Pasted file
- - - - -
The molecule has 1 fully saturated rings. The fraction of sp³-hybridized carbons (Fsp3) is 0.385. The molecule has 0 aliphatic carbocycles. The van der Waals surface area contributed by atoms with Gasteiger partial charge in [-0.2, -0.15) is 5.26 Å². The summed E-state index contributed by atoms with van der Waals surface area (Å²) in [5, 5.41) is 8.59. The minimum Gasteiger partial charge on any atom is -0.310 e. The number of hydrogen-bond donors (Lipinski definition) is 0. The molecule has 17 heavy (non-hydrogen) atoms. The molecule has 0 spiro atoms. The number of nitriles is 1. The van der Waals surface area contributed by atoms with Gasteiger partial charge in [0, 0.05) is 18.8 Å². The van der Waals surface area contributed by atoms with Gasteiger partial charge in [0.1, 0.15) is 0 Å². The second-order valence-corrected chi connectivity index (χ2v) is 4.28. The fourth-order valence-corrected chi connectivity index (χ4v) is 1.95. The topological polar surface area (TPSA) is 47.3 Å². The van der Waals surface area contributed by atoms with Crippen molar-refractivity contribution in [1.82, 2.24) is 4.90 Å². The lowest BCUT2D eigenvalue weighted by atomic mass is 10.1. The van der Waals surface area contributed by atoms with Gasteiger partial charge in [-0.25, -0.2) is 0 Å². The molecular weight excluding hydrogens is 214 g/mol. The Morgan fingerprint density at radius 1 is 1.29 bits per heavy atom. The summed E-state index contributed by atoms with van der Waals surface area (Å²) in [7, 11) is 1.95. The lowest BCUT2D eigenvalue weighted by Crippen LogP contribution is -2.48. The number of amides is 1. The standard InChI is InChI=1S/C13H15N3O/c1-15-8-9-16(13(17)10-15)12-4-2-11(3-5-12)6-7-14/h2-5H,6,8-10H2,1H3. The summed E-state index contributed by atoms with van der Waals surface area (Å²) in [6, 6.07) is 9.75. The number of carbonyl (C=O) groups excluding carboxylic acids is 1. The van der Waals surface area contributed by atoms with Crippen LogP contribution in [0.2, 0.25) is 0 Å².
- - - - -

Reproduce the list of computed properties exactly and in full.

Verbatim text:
The molecule has 1 fully saturated rings. The fraction of sp³-hybridized carbons (Fsp3) is 0.385. The molecule has 0 aliphatic carbocycles. The van der Waals surface area contributed by atoms with Gasteiger partial charge in [-0.2, -0.15) is 5.26 Å². The summed E-state index contributed by atoms with van der Waals surface area (Å²) in [5, 5.41) is 8.59. The minimum Gasteiger partial charge on any atom is -0.310 e. The number of hydrogen-bond donors (Lipinski definition) is 0. The molecule has 17 heavy (non-hydrogen) atoms. The molecule has 0 spiro atoms. The number of nitriles is 1. The van der Waals surface area contributed by atoms with Gasteiger partial charge in [0, 0.05) is 18.8 Å². The van der Waals surface area contributed by atoms with Gasteiger partial charge in [0.1, 0.15) is 0 Å². The second-order valence-corrected chi connectivity index (χ2v) is 4.28. The fourth-order valence-corrected chi connectivity index (χ4v) is 1.95. The topological polar surface area (TPSA) is 47.3 Å². The van der Waals surface area contributed by atoms with Crippen molar-refractivity contribution in [1.82, 2.24) is 4.90 Å². The lowest BCUT2D eigenvalue weighted by atomic mass is 10.1. The van der Waals surface area contributed by atoms with Gasteiger partial charge in [-0.25, -0.2) is 0 Å². The molecular weight excluding hydrogens is 214 g/mol. The Morgan fingerprint density at radius 1 is 1.29 bits per heavy atom. The summed E-state index contributed by atoms with van der Waals surface area (Å²) in [7, 11) is 1.95. The lowest BCUT2D eigenvalue weighted by Crippen LogP contribution is -2.48. The number of amides is 1. The standard InChI is InChI=1S/C13H15N3O/c1-15-8-9-16(13(17)10-15)12-4-2-11(3-5-12)6-7-14/h2-5H,6,8-10H2,1H3. The summed E-state index contributed by atoms with van der Waals surface area (Å²) in [6, 6.07) is 9.75. The number of carbonyl (C=O) groups excluding carboxylic acids is 1. The van der Waals surface area contributed by atoms with Crippen LogP contribution in [0.2, 0.25) is 0 Å².